With regard to social life, language is not a neutral medium, but contains classifications/valuations which are productive of the things they denote. Languages author particular kinds of subjects in so far as they come into existence by speaking an authorized language. Linguistic practices, including the most ordinary, are part of the infrastructure of power. It is the unremarkable implication of the particular word in the particular social relation and vice versa that is power.

Conversely, Sewell can argue that most "state or political structures," while having enormous resource consequences, are generally not taken for granted. Sewell is here talking about state centralization and coercion. "One might argue that state structures are relatively mutable precisely because the massiveness (power) and obviousness (lack of depth) of their resource effects make them natural targets for open struggles." In the examples, his criteria are regime changes - new party systems in the United States for example, revolutions in the Third World. We would argue that it is precisely the taken-for-granted centrality of the state in allocating resources and in the schemas of social life, and of the democratic state in particular, that makes certain forms of political contest so durable. Thus Sewell, in the very next paragraph, can talk about "some political structures with immense power implications that are nevertheless relatively deep, that become 'second nature' and are accepted by all (or nearly all) political actors as essentially power-neutral, taken-for-granted means to political ends." These include the American constitution, the French public bureaucracy and the English community legal structure. Sewell concludes: "Durability, then, would appear to be determined more by a structure's depth than by its power." Sewell thus reintroduces the very duality he rejected, contradicting the whole point of the previous discussion of structure as the conjoining of schema and resources. It is precisely because these schema are materialized, that they are powerful. Depth is the result of past materiality, a forgotten history of materiality which has been naturalized. The distinction between depth and power alerts us to the attributes of institutionality and its decomposition, but it does not help us to explain them. They describe the problem, the joining and de-coupling of schema and resources; they do not point to a way toward explaining it.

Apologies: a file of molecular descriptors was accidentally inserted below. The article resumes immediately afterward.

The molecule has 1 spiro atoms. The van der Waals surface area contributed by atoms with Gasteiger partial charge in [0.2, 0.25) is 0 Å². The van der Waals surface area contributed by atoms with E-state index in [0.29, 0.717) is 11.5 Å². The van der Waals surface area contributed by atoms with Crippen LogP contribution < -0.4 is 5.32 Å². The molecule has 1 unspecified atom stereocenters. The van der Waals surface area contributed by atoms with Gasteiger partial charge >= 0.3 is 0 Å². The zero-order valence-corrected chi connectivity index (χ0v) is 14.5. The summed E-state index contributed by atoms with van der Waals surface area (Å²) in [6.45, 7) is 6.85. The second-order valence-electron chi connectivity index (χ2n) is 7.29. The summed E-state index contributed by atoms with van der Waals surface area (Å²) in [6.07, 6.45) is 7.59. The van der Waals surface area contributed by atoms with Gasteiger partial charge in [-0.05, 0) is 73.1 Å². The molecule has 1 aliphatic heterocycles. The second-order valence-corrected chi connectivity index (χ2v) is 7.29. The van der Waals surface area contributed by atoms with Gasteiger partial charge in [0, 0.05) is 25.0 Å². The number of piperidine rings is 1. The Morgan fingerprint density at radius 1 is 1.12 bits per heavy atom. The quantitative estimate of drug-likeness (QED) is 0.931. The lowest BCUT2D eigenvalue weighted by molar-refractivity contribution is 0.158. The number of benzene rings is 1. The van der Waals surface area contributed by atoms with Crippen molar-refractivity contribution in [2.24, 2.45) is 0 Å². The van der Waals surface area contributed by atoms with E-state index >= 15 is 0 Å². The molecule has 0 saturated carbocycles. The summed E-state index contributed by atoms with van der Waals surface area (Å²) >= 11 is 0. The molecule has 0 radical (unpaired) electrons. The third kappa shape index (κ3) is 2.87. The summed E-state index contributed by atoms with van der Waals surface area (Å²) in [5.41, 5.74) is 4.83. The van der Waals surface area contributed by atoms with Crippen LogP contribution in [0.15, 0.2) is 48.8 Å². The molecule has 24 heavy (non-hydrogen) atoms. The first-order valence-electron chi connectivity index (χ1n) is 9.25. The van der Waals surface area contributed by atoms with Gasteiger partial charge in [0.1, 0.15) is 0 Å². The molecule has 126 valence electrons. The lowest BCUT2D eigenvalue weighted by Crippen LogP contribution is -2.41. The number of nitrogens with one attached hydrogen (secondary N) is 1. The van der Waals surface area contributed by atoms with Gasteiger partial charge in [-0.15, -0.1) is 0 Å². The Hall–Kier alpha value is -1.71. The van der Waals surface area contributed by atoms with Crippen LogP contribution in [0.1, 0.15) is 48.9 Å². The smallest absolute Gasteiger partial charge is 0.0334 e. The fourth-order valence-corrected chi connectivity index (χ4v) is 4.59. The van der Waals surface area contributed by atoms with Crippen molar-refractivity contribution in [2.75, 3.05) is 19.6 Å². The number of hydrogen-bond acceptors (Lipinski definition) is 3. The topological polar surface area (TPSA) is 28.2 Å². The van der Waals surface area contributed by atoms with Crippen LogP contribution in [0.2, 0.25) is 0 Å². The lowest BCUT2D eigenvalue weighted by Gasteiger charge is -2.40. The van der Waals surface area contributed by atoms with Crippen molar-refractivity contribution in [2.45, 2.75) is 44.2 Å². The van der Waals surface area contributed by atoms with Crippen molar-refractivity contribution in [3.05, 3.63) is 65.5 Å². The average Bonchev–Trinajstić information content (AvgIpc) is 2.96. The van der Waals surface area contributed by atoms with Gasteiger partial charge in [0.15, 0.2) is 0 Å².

More recently Sewell has taken on the duality of culture and practice, seeking to conceptualize their articulation (1999: 47). Sewell defines culture as the semiotic dimension of human social life, and practice as purposeful practical activity (1999: 44, 47-48). Sewell thus maintains his earlier dualism. He argues that "semiotic structure" is analytically independent of the economic, political, or geographical structure. Sewell politicizes a culture that he theorizes as having a "thin" coherence, a thinness due to the uncertainty and extension of reference, the resultant autonomy of culture, and the political contests that ensue. Linguistically constructed institutional facts - such as money or property - are anything but thin. Which objects, activities, and persons can be organized through different institutional categories is subject to political contest. The linguistically constructed institutional fact itself however is both enduring and epistemologically objective (Searle, 1995). While nowhere addressed, it is implicit in Sewell's approach that the purposes of practice are themselves not cultural, but what he takes to be objective considerations such as power and resources. In Sewell's approach it is, in fact, the struggle for power that organizes culture's coherence, its structured difference between the high and the low, the majority and the minority, the permitted and forbidden. "Authoritative cultural action, launched from the centers of power, has the effect of turning what otherwise might be a babble of cultural voices into a semiotically and politically ordered field of differences." If the purposes of practice were themselves cultural, the difference would not be hierarchical, but undecidable. Power, in that it is constituted by reference to values and legitimate uses of resources, which themselves are typically constituted by language, is anything but objective.